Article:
The Law of User-Generated Code
Whenever you allow users to edit code of your website, you’re doomed. It’s only a matter of time until you need to give up and redo the entire website—and, adding insult to injury, alienate your users.
Technically this has been the fate of MySpace, and it will be the destiny of Tumblr.
The reason is that user-generated and user-edited code jams the whole idea of constantly maintaining and improving our websites (web design is a process), and that users, left with HTML and CSS reign, write poor code (no one can blame them).
Yet! This is all cool. Just as MySpace and Tumblr will have been aware of this problematique for their platforms, others will have consciously accepted this challenge, too. Sometimes what already helps is awareness, and once we are aware, we can do a little even about doom.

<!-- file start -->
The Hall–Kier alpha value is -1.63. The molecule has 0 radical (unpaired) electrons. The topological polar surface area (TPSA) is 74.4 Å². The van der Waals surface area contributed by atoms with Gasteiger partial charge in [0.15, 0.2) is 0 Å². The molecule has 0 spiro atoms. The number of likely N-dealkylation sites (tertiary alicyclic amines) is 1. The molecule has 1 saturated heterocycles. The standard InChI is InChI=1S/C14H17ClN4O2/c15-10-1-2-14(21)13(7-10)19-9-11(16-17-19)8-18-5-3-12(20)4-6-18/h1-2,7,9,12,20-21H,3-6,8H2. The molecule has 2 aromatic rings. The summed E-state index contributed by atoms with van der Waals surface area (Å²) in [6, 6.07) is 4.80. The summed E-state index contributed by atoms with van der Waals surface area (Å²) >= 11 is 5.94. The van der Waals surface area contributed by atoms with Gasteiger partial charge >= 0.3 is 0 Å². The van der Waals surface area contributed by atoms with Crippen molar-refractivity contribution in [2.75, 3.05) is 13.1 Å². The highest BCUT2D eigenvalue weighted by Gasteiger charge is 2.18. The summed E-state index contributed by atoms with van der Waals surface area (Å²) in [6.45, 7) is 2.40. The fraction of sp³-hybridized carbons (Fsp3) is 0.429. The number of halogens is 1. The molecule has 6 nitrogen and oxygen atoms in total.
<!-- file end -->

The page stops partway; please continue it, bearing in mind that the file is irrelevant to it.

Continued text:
This is the first technical “law” I dare to coin (the only useful non-technical one is probably The Law of Travel). But, I’ve written much about web development and design over the years, and just published a little anthology with many things as good as laws: principles. Have a look.
I’m Jens, and I’m an engineering lead and author. I’ve worked as a technical lead for companies like Google, I’m close to W3C and WHATWG, and I write and review books for O’Reilly and Frontend Dogma. I love trying things, not only in web development, but also in other areas like philosophy. Here on meiert.com I share some of my views and experiences.
If you have a question or suggestion about what I write, please leave a comment (if available) or a message. Thank you!
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